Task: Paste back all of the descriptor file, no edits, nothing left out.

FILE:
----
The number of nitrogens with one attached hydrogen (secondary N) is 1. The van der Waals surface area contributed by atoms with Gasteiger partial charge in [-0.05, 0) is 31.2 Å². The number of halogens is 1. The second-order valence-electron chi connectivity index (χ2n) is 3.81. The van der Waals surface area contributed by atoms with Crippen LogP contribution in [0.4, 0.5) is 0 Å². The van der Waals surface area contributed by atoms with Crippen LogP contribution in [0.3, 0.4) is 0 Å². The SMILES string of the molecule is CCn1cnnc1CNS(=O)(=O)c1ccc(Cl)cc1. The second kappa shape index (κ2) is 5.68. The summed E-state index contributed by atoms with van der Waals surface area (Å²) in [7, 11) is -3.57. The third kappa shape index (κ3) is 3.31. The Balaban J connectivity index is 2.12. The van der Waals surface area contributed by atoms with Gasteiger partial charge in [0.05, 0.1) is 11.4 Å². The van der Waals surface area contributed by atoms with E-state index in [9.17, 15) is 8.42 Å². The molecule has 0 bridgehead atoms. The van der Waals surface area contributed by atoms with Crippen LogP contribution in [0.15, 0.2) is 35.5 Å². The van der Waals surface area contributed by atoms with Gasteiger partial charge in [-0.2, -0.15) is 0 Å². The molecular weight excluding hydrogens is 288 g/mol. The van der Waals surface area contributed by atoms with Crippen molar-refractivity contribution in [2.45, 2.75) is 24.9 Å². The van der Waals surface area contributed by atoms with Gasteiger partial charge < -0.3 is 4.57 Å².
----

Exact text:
The number of nitrogens with one attached hydrogen (secondary N) is 1. The van der Waals surface area contributed by atoms with Gasteiger partial charge in [-0.05, 0) is 31.2 Å². The number of halogens is 1. The second-order valence-electron chi connectivity index (χ2n) is 3.81. The van der Waals surface area contributed by atoms with Crippen LogP contribution in [0.4, 0.5) is 0 Å². The van der Waals surface area contributed by atoms with Crippen LogP contribution in [0.3, 0.4) is 0 Å². The SMILES string of the molecule is CCn1cnnc1CNS(=O)(=O)c1ccc(Cl)cc1. The second kappa shape index (κ2) is 5.68. The summed E-state index contributed by atoms with van der Waals surface area (Å²) in [7, 11) is -3.57. The third kappa shape index (κ3) is 3.31. The Balaban J connectivity index is 2.12. The van der Waals surface area contributed by atoms with Gasteiger partial charge in [0.05, 0.1) is 11.4 Å². The van der Waals surface area contributed by atoms with E-state index in [9.17, 15) is 8.42 Å². The molecule has 0 bridgehead atoms. The van der Waals surface area contributed by atoms with Crippen LogP contribution in [0.15, 0.2) is 35.5 Å². The van der Waals surface area contributed by atoms with Gasteiger partial charge in [-0.2, -0.15) is 0 Å². The molecular weight excluding hydrogens is 288 g/mol. The van der Waals surface area contributed by atoms with Crippen molar-refractivity contribution in [2.45, 2.75) is 24.9 Å². The van der Waals surface area contributed by atoms with Gasteiger partial charge < -0.3 is 4.57 Å².